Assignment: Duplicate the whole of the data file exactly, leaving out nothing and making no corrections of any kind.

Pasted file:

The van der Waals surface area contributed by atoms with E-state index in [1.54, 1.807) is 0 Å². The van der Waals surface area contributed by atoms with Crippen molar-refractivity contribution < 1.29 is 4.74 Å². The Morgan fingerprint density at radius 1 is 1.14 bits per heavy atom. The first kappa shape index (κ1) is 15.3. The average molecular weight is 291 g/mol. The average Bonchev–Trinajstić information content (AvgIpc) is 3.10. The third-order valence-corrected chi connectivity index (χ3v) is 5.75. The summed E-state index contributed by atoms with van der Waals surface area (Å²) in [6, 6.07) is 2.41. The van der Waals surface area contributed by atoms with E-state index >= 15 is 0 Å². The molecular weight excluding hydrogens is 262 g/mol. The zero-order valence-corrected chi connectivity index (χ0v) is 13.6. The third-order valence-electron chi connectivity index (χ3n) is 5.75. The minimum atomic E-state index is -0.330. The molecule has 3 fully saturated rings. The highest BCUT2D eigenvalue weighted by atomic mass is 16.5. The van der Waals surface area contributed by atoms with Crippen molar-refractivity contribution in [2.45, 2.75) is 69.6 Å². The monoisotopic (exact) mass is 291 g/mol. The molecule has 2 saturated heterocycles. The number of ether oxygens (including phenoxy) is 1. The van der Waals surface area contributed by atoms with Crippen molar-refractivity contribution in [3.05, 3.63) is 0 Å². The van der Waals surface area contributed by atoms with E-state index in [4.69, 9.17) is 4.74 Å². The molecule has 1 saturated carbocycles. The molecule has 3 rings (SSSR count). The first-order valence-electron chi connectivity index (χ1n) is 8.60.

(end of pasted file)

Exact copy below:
The van der Waals surface area contributed by atoms with E-state index in [1.54, 1.807) is 0 Å². The van der Waals surface area contributed by atoms with Crippen molar-refractivity contribution < 1.29 is 4.74 Å². The Morgan fingerprint density at radius 1 is 1.14 bits per heavy atom. The first kappa shape index (κ1) is 15.3. The average molecular weight is 291 g/mol. The average Bonchev–Trinajstić information content (AvgIpc) is 3.10. The third-order valence-corrected chi connectivity index (χ3v) is 5.75. The summed E-state index contributed by atoms with van der Waals surface area (Å²) in [6, 6.07) is 2.41. The van der Waals surface area contributed by atoms with E-state index >= 15 is 0 Å². The molecular weight excluding hydrogens is 262 g/mol. The zero-order valence-corrected chi connectivity index (χ0v) is 13.6. The third-order valence-electron chi connectivity index (χ3n) is 5.75. The minimum atomic E-state index is -0.330. The molecule has 3 fully saturated rings. The highest BCUT2D eigenvalue weighted by atomic mass is 16.5. The van der Waals surface area contributed by atoms with Crippen molar-refractivity contribution in [2.45, 2.75) is 69.6 Å². The monoisotopic (exact) mass is 291 g/mol. The molecule has 2 saturated heterocycles. The number of ether oxygens (including phenoxy) is 1. The van der Waals surface area contributed by atoms with Crippen molar-refractivity contribution in [3.05, 3.63) is 0 Å². The van der Waals surface area contributed by atoms with E-state index in [4.69, 9.17) is 4.74 Å². The molecule has 1 saturated carbocycles. The molecule has 3 rings (SSSR count). The first-order valence-electron chi connectivity index (χ1n) is 8.60.